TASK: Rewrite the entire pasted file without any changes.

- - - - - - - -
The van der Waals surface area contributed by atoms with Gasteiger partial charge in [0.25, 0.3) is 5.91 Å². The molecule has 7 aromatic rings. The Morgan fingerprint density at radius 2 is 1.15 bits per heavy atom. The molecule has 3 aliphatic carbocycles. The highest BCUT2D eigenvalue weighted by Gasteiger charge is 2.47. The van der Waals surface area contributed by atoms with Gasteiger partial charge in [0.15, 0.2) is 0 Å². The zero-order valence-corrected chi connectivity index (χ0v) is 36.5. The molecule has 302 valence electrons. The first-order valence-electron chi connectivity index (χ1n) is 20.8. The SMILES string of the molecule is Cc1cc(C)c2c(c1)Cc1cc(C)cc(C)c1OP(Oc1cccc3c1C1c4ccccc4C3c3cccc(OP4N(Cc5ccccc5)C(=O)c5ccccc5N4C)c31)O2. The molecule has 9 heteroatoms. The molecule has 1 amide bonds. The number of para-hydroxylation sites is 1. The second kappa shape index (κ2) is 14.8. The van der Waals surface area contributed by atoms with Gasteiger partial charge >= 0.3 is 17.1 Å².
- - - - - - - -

The van der Waals surface area contributed by atoms with Gasteiger partial charge in [0.25, 0.3) is 5.91 Å². The molecule has 7 aromatic rings. The Morgan fingerprint density at radius 2 is 1.15 bits per heavy atom. The molecule has 3 aliphatic carbocycles. The highest BCUT2D eigenvalue weighted by Gasteiger charge is 2.47. The van der Waals surface area contributed by atoms with Gasteiger partial charge in [0.15, 0.2) is 0 Å². The zero-order valence-corrected chi connectivity index (χ0v) is 36.5. The molecule has 302 valence electrons. The first-order valence-electron chi connectivity index (χ1n) is 20.8. The SMILES string of the molecule is Cc1cc(C)c2c(c1)Cc1cc(C)cc(C)c1OP(Oc1cccc3c1C1c4ccccc4C3c3cccc(OP4N(Cc5ccccc5)C(=O)c5ccccc5N4C)c31)O2. The molecule has 9 heteroatoms. The molecule has 1 amide bonds. The number of para-hydroxylation sites is 1. The second kappa shape index (κ2) is 14.8. The van der Waals surface area contributed by atoms with Gasteiger partial charge >= 0.3 is 17.1 Å².